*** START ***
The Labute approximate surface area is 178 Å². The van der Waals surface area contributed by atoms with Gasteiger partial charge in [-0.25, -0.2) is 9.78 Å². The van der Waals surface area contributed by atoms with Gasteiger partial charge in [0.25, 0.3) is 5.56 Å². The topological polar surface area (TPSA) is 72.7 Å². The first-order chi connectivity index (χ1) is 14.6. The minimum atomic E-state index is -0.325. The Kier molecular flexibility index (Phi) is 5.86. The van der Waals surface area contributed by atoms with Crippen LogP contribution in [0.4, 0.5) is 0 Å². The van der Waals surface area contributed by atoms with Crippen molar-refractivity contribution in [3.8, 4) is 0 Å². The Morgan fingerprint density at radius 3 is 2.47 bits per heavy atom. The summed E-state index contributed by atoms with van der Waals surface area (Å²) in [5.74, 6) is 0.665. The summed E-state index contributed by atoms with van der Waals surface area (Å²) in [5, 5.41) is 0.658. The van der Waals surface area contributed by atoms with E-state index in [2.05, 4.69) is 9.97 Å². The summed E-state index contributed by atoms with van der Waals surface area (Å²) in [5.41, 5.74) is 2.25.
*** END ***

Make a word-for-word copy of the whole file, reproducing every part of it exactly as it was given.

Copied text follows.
The Labute approximate surface area is 178 Å². The van der Waals surface area contributed by atoms with Gasteiger partial charge in [-0.25, -0.2) is 9.78 Å². The van der Waals surface area contributed by atoms with Gasteiger partial charge in [0.25, 0.3) is 5.56 Å². The topological polar surface area (TPSA) is 72.7 Å². The first-order chi connectivity index (χ1) is 14.6. The minimum atomic E-state index is -0.325. The Kier molecular flexibility index (Phi) is 5.86. The van der Waals surface area contributed by atoms with Crippen LogP contribution in [0.4, 0.5) is 0 Å². The van der Waals surface area contributed by atoms with Crippen molar-refractivity contribution in [3.8, 4) is 0 Å². The Morgan fingerprint density at radius 3 is 2.47 bits per heavy atom. The summed E-state index contributed by atoms with van der Waals surface area (Å²) in [5.74, 6) is 0.665. The summed E-state index contributed by atoms with van der Waals surface area (Å²) in [5, 5.41) is 0.658. The van der Waals surface area contributed by atoms with E-state index in [2.05, 4.69) is 9.97 Å². The summed E-state index contributed by atoms with van der Waals surface area (Å²) in [5.41, 5.74) is 2.25.